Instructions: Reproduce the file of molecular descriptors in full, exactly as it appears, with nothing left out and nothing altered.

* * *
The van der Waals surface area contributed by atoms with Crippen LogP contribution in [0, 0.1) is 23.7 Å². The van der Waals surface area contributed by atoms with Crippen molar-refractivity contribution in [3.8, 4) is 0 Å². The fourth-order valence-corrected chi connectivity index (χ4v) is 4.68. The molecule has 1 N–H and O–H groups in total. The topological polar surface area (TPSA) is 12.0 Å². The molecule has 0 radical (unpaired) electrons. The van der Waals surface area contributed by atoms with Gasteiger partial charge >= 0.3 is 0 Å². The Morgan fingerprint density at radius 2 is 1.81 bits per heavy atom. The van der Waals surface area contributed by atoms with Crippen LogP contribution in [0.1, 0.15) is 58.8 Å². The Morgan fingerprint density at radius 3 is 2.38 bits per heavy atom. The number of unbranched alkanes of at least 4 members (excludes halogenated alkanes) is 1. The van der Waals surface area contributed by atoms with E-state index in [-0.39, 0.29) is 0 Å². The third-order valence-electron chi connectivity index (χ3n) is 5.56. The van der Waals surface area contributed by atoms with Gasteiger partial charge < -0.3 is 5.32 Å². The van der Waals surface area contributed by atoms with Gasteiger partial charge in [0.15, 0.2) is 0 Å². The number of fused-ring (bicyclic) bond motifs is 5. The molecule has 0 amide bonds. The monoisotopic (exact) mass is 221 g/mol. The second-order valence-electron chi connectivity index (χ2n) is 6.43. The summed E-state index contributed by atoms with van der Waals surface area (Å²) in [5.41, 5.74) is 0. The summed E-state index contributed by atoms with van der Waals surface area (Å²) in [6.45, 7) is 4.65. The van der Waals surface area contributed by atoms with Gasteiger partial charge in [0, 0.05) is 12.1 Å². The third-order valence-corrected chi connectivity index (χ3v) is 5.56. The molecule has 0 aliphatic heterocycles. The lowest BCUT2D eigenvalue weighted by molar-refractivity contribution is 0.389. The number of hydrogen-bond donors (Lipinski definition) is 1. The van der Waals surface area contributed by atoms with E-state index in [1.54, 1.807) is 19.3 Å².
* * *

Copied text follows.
The van der Waals surface area contributed by atoms with Crippen LogP contribution in [0, 0.1) is 23.7 Å². The van der Waals surface area contributed by atoms with Crippen molar-refractivity contribution in [3.8, 4) is 0 Å². The fourth-order valence-corrected chi connectivity index (χ4v) is 4.68. The molecule has 1 N–H and O–H groups in total. The topological polar surface area (TPSA) is 12.0 Å². The molecule has 0 radical (unpaired) electrons. The van der Waals surface area contributed by atoms with Gasteiger partial charge >= 0.3 is 0 Å². The Morgan fingerprint density at radius 2 is 1.81 bits per heavy atom. The van der Waals surface area contributed by atoms with Crippen LogP contribution in [0.1, 0.15) is 58.8 Å². The Morgan fingerprint density at radius 3 is 2.38 bits per heavy atom. The number of unbranched alkanes of at least 4 members (excludes halogenated alkanes) is 1. The van der Waals surface area contributed by atoms with E-state index in [-0.39, 0.29) is 0 Å². The third-order valence-electron chi connectivity index (χ3n) is 5.56. The van der Waals surface area contributed by atoms with Gasteiger partial charge < -0.3 is 5.32 Å². The van der Waals surface area contributed by atoms with Gasteiger partial charge in [0.15, 0.2) is 0 Å². The number of fused-ring (bicyclic) bond motifs is 5. The molecule has 0 amide bonds. The monoisotopic (exact) mass is 221 g/mol. The second-order valence-electron chi connectivity index (χ2n) is 6.43. The summed E-state index contributed by atoms with van der Waals surface area (Å²) in [5.41, 5.74) is 0. The summed E-state index contributed by atoms with van der Waals surface area (Å²) in [6.45, 7) is 4.65. The van der Waals surface area contributed by atoms with Gasteiger partial charge in [0, 0.05) is 12.1 Å². The third-order valence-corrected chi connectivity index (χ3v) is 5.56. The molecule has 0 aliphatic heterocycles. The lowest BCUT2D eigenvalue weighted by molar-refractivity contribution is 0.389. The number of hydrogen-bond donors (Lipinski definition) is 1. The van der Waals surface area contributed by atoms with E-state index in [1.54, 1.807) is 19.3 Å².